The IMF has imposed this strategy on defaulting nations time and again to help them out of their debt crises. Unfortunately, Ontario does not control its currency and, like the case of Greece, does not have this option available to it. Prolonged austerity is pretty much the only option and this is what Ontario faces at some point in the future.

Reinhart and Rogoff’s seminal work, This Time is Different, is the classic study of all sovereign defaults up to 2009 including those of the USA and Canada. It is academically thourough but readable for those of you who want a deeper understanding of where our world is headed.

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Recall that a year ago, the Liberals were talking about balancing the budget for the period 2018-20. From the government’s Budget in Brief, “A Stronger Healthier Ontario”, we read (emphasis added):

Ontario is balancing the budget for the first time since the 2008–09 global recession and maintaining a balanced budget for the next two years. A strong economy, together with a balanced budget, is creating more opportunities for individuals and businesses in Ontario to get ahead and stay ahead.

A balanced budget also gives the government the fiscal flexibility to do more to help people.

Referring to Liberal deficits, the Toronto Sun reported, April 2, that Liberal MPP Bob Delaney had said I was very proud of those projects … I would be pleased to go into the streets with that track record and I would do it again,”. My immediate reaction was that they can’t balance their budget so they are praising their deficit spending. Sure enough, when I looked at the new budget, I saw deficits as far out as they project. This leads one to wonder if they have lost their self-proclaimed “fiscal flexibility”.

Let’s look closer at the smoke and mirrors of the deficits the government is discussing in this budge, the figures for which may be found in TABLE 3.20 Change in Medium-Term Fiscal Plan since the 2017 Budget. The document claims the government operated with a $600 million surplus in 2017-18 rather than any deficit. They project a deficit of $6.7 billion in 2018-19 and $6.6 billion in $2019-20.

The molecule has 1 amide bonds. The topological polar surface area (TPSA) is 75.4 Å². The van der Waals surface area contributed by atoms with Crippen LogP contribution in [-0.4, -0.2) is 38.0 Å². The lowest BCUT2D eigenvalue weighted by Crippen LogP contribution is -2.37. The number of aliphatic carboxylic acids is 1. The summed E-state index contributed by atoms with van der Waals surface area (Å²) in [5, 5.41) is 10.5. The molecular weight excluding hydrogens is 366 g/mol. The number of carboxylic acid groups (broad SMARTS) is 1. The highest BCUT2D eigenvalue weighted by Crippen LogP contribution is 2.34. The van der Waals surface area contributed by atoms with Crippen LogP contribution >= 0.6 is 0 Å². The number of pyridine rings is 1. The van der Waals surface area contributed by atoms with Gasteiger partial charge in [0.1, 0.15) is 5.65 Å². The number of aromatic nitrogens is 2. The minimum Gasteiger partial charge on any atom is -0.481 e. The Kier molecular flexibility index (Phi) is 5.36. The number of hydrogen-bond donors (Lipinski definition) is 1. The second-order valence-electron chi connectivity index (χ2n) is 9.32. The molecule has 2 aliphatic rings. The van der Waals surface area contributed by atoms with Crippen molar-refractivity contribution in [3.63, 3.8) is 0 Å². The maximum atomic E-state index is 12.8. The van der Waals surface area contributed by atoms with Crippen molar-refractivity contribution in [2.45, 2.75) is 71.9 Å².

We know the total debt went up $15.7 billion in 2017-18 and is projected to increase by $10.0 billion in 2018-19. The layman may be excused for wondering how you can rack up $15.7 billion in debt while claiming you had a budget surplus of $600 million. This is a second case of Liberal accounting magic.

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Ontario had a population of 14.0 million in 2016 (TABLE 3.27 Ten-Year Review of Selected Financial and Economic Statistics) and a total debt of $333.1 billion. In contrast, the State of Illinois in the same period, had a population of 12.8 million and a total budget debt of $235.9 billion USD (source: 2016 Financial State of Illinois) including unfunded pension obligations. Given today’s exchange rate of 0.7910, this woks out to $298.2 billion CDN.

Illinois, with its population slightly less than Ontario’s and a debt 89.5% the size of Ontario’s, had their debt rating downgraded by rating agencies last year: S&P, Moody’s Downgrade Illinois to Near Junk, Lowest Ever for a U.S. State.

Now Illinois has been a poorly managed state for decades whereas Ontario has been managed, arguably,  reasonably well to this point. The key for both is in the pension obligations to unionized government employees. In the end, debt is debt and it eventually strangles the debtor when not respected.

In the words of the immortal Alfred E. Neuman (yeah – I’m that old):